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Civil Litigation Section

My 2014 in review: Debbie Burke, costs lawyer

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We speak to committee member and costs practice owner Debbie Burke about the major developments of interest in the world of costs in 2014, and the trends that could emerge over the next year

What were the key developments for you in civil litigation in 2014?

As a costs specialist, the key development for me has been the extension of the costs management regime to all issued part 7 cases with a value of up to £10 million. For my costs practice, this has increased the amount of budget work we are carrying out. For the legal market in general, this has resulted in more cases being caught in the costs management net. It’s too early to tell how that will affect the situation in the future, but I still sense a reluctance amongst lawyers to issue cases until it is absolutely necessary, simply to avoid triggering the costs management provisions.

I still sense a reluctance amongst lawyers to issue cases until absolutely necessary, simply to avoid triggering the now extended costs management provisions in part 7 cases.

The Practice Direction for costs management in part 3 of the CPR was amended to emphasise that costs management orders may be particularly appropriate in a range of other types of litigation, from unfair prejudice petitions to Inheritance Act claims. At the moment, we aren’t aware of any particular drive towards making costs management orders in other types of claim, but that’s not to say it won’t happen in the future.

Did you encounter any significant cases in 2014?

The raft of relief from sanction cases dominated all things costs this year. This culminated in the Court of Appeal’s decision in July in Denton . Between the original Mitchell judgment and the Denton appeal, there were undoubtedly some very unfortunate outcomes for individual litigants and their solicitors, and many hours of sleep were lost by the litigation community generally.

The dust has now settled and the need to comply with court rules and orders has been well and truly reinforced. Although firms can now get back to business as usual, no one wants to run the risk of having to make an application for relief.

What are the key things to look out for in 2015?

In the last couple of months, I have begun to hear more and more about the cost to legal firms of ensuring regulatory compliance. I saw some statistics recently from an outcomes-focused regulation 2012 impact survey, which suggested that almost 20% of the time of compliance officers for legal practice (COLPs) and compliance officers for finance and administration (COFAs) in a legal practice is spent dealing with compliance issues. If that is the case, then this is a serious concern going forward.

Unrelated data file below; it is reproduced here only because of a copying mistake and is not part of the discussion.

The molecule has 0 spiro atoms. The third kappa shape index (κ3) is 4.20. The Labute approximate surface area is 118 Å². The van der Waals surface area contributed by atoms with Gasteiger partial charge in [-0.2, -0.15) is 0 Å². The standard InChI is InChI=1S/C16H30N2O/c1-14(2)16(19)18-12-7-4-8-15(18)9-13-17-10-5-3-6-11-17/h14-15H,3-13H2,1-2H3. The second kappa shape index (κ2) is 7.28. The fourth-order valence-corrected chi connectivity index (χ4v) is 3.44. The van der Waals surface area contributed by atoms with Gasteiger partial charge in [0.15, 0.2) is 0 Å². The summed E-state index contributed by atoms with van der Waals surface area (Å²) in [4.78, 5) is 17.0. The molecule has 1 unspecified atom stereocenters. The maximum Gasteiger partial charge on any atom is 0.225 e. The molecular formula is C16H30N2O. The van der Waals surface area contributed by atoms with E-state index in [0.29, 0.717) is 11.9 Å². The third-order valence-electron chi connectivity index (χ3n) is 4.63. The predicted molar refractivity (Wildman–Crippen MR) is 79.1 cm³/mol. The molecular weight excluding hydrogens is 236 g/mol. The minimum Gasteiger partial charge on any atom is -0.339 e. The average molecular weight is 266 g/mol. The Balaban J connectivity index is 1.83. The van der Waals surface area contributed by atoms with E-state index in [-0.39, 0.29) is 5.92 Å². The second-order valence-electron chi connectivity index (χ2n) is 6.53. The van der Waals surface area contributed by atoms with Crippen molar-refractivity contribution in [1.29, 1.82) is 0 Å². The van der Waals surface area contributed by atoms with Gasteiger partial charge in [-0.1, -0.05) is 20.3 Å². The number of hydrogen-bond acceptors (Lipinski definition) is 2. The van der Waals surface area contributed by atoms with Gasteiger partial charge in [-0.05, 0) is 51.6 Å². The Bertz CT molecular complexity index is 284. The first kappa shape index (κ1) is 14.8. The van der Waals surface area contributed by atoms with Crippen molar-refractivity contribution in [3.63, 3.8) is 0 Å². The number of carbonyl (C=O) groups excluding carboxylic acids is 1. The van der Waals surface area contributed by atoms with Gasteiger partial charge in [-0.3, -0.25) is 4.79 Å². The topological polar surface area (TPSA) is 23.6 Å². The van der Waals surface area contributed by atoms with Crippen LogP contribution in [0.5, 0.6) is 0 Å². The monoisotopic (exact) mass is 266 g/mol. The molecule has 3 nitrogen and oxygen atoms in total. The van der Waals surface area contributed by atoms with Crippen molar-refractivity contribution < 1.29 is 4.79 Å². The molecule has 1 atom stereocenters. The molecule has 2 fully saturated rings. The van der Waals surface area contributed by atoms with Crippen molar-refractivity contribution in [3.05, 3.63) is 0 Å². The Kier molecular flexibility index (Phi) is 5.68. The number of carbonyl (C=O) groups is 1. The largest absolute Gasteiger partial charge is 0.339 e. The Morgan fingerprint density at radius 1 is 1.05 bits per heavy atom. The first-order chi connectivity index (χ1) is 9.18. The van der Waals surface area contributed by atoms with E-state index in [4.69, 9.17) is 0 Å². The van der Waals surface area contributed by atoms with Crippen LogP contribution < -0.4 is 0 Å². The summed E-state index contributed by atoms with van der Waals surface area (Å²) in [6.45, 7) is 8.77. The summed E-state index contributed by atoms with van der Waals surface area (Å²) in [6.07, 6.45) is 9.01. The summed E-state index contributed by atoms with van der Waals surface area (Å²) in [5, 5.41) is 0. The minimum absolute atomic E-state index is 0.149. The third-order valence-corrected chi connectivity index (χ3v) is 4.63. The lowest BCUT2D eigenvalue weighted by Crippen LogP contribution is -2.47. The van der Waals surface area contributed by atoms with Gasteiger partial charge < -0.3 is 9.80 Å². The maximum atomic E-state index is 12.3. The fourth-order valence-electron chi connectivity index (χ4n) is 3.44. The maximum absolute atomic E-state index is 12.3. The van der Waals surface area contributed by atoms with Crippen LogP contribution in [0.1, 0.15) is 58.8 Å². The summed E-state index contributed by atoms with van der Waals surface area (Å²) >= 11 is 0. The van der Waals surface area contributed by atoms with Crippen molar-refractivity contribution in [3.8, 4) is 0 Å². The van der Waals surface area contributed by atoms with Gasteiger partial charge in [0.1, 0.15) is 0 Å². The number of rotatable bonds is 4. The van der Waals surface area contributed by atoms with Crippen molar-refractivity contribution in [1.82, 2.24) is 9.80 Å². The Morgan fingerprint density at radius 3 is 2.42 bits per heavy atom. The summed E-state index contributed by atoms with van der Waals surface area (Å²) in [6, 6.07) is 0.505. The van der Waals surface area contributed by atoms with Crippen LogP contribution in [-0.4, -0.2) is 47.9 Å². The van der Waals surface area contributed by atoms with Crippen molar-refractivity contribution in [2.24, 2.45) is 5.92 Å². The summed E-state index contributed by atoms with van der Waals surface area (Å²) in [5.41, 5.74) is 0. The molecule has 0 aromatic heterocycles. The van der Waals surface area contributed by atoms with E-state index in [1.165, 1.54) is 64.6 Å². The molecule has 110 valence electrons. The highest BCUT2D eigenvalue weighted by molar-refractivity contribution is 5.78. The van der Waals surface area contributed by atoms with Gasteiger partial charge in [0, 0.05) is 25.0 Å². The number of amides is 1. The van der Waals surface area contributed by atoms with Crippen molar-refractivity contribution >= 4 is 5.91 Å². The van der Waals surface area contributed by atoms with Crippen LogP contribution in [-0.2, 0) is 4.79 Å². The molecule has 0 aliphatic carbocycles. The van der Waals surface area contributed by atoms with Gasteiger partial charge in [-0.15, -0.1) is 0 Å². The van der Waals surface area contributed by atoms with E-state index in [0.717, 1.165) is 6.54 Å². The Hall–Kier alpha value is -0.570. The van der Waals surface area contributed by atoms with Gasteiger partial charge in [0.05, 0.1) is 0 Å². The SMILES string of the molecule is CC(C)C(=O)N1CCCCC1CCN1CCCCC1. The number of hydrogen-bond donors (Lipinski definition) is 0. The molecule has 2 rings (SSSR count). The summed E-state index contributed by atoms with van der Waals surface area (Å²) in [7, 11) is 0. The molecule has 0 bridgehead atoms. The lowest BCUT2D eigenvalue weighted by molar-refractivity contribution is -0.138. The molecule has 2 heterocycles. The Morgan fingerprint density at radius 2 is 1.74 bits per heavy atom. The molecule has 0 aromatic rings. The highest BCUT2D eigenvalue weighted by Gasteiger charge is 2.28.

20% of COLPs and COFAs’ time is spent dealing with compliance issues … this is a serious concern going forward.

I was also listening to a PII broker recently who indicated that insurers are becoming more and more interested in eliciting information from lawyers as to how they reduce professional risk within their practice and how they might evidence their approach to reducing risk to insurers.

I expect to see more emphasis during the course of 2015 placed on the importance of lawyers learning project management skills; there is currently an SRA consultation open which is examining the role of legal project management within the new Competence Statement for solicitors. The consultation closes on 12 January 2015 (www.sra.org.uk/sra/policy/training-for-tomorrow.page).

Lawyers will need to get used to thinking differently about the way they record time and present their claims for costs … there may well be some short-term pain.

Finally, I expect to see much more said about the introduction of time recording by reference to ‘J-codes’ (ie the set of UTBMS codes developed by the Jackson Steering Committee to assist courts and other parties in performing analysis of costs at different levels), including the comparison of actual costs to budgeted costs and the way in which this will dovetail with the production of costs budgets and the new style of bills of costs for detailed assessment, which will enable the easy comparison of budgeted costs with actual costs. There may well be some short-term pain for long-term gain, as lawyers get used to a different way of thinking about the way in which they record time and present their claims for costs. At the very least, practitioners should familiarise themselves with the J-codes and investigate how they can be integrated with their practice management system.

All of these issues will have significant practical implications for solicitors and particularly civil litigators.

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